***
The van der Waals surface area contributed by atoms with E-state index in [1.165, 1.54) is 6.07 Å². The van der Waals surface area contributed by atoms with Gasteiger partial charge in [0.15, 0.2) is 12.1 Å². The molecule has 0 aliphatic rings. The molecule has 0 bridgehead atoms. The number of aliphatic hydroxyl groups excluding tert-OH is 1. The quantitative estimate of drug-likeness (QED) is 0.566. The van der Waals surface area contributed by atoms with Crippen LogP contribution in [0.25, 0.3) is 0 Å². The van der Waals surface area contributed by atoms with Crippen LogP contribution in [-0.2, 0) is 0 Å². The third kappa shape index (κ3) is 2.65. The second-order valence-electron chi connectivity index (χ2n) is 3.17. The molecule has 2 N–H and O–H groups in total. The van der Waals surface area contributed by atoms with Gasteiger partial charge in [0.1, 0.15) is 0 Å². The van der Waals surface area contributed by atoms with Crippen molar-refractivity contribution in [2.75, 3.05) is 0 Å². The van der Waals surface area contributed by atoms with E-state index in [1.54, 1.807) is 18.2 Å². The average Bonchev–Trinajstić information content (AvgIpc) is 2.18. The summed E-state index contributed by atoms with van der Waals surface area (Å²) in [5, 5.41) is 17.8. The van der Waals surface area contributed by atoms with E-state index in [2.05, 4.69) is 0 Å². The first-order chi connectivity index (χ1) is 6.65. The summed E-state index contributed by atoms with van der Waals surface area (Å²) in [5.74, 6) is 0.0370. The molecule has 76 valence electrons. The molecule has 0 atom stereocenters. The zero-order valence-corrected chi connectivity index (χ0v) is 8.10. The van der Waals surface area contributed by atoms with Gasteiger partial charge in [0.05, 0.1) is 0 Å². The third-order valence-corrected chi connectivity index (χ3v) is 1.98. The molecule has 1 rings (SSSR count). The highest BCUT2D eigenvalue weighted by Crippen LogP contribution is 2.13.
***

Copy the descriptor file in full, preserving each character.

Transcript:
The van der Waals surface area contributed by atoms with E-state index in [1.165, 1.54) is 6.07 Å². The van der Waals surface area contributed by atoms with Gasteiger partial charge in [0.15, 0.2) is 12.1 Å². The molecule has 0 aliphatic rings. The molecule has 0 bridgehead atoms. The number of aliphatic hydroxyl groups excluding tert-OH is 1. The quantitative estimate of drug-likeness (QED) is 0.566. The van der Waals surface area contributed by atoms with Crippen LogP contribution in [0.25, 0.3) is 0 Å². The van der Waals surface area contributed by atoms with Crippen LogP contribution in [-0.2, 0) is 0 Å². The third kappa shape index (κ3) is 2.65. The second-order valence-electron chi connectivity index (χ2n) is 3.17. The molecule has 2 N–H and O–H groups in total. The van der Waals surface area contributed by atoms with Gasteiger partial charge in [0.1, 0.15) is 0 Å². The van der Waals surface area contributed by atoms with Crippen molar-refractivity contribution in [2.75, 3.05) is 0 Å². The van der Waals surface area contributed by atoms with E-state index in [1.54, 1.807) is 18.2 Å². The average Bonchev–Trinajstić information content (AvgIpc) is 2.18. The summed E-state index contributed by atoms with van der Waals surface area (Å²) in [5, 5.41) is 17.8. The van der Waals surface area contributed by atoms with E-state index in [2.05, 4.69) is 0 Å². The first-order chi connectivity index (χ1) is 6.65. The summed E-state index contributed by atoms with van der Waals surface area (Å²) in [5.74, 6) is 0.0370. The molecule has 76 valence electrons. The molecule has 0 atom stereocenters. The zero-order valence-corrected chi connectivity index (χ0v) is 8.10. The van der Waals surface area contributed by atoms with Gasteiger partial charge in [0.05, 0.1) is 0 Å². The third-order valence-corrected chi connectivity index (χ3v) is 1.98. The molecule has 1 rings (SSSR count). The highest BCUT2D eigenvalue weighted by Crippen LogP contribution is 2.13.